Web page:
Group 1 Automotive

Owners of Group 1 Automotive (NYSE: GPI) shares, as of market close today, will be eligible for a dividend of 20 cents per share. At a price of $81.63 as of 9:31 a.m. ET, the dividend yield is 1%.

The average volume for Group 1 Automotive has been 251,600 shares per day over the past 30 days. Group 1 Automotive has a market cap of $1.9 billion and is part of the specialty retail industry. Shares are down 8.8% year-to-date as of the close of trading on Tuesday.

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Group 1 Automotive, Inc., through its subsidiaries, operates in the automotive retail industry. It sells new and used cars, light trucks, and vehicle parts; arranges vehicle financing; sells service and insurance contracts; and provides automotive maintenance and repair services. The company has a P/E ratio of 21.29.

TheStreet Ratings rates Group 1 Automotive as a buy. The company's strengths can be seen in multiple areas, such as its increase in net income, revenue growth, attractive valuation levels, increase in stock price during the past year and growth in earnings per share. We feel its strengths outweigh the fact that the company has had generally high debt management risk by most measures that we evaluated. You can view the full Group 1 Automotive Ratings Report now.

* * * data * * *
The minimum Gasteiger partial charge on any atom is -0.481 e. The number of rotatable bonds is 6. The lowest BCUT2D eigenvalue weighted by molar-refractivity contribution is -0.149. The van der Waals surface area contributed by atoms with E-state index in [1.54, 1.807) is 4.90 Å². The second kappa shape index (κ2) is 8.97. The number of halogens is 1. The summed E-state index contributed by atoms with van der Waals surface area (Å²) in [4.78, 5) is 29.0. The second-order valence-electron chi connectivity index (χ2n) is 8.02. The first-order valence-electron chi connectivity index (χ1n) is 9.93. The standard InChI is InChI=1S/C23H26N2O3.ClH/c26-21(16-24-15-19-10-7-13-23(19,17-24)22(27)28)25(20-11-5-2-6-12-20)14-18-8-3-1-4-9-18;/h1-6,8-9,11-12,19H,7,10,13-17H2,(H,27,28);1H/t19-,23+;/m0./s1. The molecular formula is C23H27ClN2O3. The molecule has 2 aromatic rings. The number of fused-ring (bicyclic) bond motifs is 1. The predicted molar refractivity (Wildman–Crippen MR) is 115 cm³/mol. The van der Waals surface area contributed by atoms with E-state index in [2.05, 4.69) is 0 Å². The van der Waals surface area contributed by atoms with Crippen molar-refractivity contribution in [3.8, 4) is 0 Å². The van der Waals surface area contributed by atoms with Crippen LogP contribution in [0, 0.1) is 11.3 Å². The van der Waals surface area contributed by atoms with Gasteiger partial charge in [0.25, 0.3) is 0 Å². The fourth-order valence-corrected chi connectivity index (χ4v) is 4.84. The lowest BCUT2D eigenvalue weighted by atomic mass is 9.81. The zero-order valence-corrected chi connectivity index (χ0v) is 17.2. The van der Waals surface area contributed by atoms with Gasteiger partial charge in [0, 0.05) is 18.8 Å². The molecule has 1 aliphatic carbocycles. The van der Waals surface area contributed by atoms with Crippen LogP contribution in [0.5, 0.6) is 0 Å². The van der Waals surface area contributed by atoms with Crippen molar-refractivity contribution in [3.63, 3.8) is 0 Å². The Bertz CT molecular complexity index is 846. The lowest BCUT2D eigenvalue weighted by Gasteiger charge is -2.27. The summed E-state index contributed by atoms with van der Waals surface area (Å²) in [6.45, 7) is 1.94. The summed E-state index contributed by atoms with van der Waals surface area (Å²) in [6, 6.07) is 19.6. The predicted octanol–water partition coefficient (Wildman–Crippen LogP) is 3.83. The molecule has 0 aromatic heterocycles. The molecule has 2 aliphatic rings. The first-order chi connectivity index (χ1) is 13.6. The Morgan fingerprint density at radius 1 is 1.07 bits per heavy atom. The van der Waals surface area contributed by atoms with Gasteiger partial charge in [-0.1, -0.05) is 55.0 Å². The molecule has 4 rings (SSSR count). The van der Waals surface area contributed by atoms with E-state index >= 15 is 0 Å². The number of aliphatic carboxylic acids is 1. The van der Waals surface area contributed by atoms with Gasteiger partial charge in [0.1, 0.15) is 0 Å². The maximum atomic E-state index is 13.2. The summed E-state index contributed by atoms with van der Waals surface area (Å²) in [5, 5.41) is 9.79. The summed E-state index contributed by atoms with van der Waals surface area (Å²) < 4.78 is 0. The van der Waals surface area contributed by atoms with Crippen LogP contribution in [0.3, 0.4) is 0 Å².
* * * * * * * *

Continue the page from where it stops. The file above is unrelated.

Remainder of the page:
Tribune Media

Owners of Tribune Media (NYSE: TRCO) shares, as of market close today, will be eligible for a dividend of 25 cents per share. At a price of $55.82 as of 9:36 a.m. ET, the dividend yield is 1.8%.

The average volume for Tribune Media has been 1.1 million shares per day over the past 30 days. Tribune Media has a market cap of $5.3 billion and is part of the media industry. Shares are down 7% year-to-date as of the close of trading on Tuesday.